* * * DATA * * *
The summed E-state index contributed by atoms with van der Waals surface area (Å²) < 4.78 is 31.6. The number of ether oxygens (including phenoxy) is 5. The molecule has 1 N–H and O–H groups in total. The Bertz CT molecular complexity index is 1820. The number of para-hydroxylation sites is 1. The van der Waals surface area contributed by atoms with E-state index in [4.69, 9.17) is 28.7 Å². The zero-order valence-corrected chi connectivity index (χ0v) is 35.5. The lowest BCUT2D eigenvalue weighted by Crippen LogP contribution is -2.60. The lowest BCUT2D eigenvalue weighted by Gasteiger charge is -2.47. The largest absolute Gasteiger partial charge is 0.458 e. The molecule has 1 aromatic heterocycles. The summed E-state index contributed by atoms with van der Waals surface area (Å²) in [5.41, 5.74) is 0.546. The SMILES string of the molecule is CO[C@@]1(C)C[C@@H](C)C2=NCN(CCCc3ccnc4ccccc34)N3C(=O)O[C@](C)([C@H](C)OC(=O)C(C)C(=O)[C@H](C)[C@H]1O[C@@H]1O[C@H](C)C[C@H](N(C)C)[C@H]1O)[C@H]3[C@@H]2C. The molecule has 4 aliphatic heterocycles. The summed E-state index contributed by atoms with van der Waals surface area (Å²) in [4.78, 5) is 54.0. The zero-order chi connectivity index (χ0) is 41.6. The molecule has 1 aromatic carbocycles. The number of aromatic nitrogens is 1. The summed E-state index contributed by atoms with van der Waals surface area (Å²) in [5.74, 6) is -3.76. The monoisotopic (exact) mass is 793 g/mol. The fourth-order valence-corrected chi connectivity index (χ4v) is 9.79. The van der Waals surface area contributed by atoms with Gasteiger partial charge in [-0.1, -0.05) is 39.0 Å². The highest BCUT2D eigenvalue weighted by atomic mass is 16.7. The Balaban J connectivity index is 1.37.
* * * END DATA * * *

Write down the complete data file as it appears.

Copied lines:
The summed E-state index contributed by atoms with van der Waals surface area (Å²) < 4.78 is 31.6. The number of ether oxygens (including phenoxy) is 5. The molecule has 1 N–H and O–H groups in total. The Bertz CT molecular complexity index is 1820. The number of para-hydroxylation sites is 1. The van der Waals surface area contributed by atoms with E-state index in [4.69, 9.17) is 28.7 Å². The zero-order valence-corrected chi connectivity index (χ0v) is 35.5. The lowest BCUT2D eigenvalue weighted by Crippen LogP contribution is -2.60. The lowest BCUT2D eigenvalue weighted by Gasteiger charge is -2.47. The largest absolute Gasteiger partial charge is 0.458 e. The molecule has 1 aromatic heterocycles. The summed E-state index contributed by atoms with van der Waals surface area (Å²) in [5.41, 5.74) is 0.546. The SMILES string of the molecule is CO[C@@]1(C)C[C@@H](C)C2=NCN(CCCc3ccnc4ccccc34)N3C(=O)O[C@](C)([C@H](C)OC(=O)C(C)C(=O)[C@H](C)[C@H]1O[C@@H]1O[C@H](C)C[C@H](N(C)C)[C@H]1O)[C@H]3[C@@H]2C. The molecule has 4 aliphatic heterocycles. The summed E-state index contributed by atoms with van der Waals surface area (Å²) in [4.78, 5) is 54.0. The zero-order chi connectivity index (χ0) is 41.6. The molecule has 1 aromatic carbocycles. The number of aromatic nitrogens is 1. The summed E-state index contributed by atoms with van der Waals surface area (Å²) in [5.74, 6) is -3.76. The monoisotopic (exact) mass is 793 g/mol. The fourth-order valence-corrected chi connectivity index (χ4v) is 9.79. The van der Waals surface area contributed by atoms with Gasteiger partial charge in [-0.1, -0.05) is 39.0 Å². The highest BCUT2D eigenvalue weighted by atomic mass is 16.7. The Balaban J connectivity index is 1.37.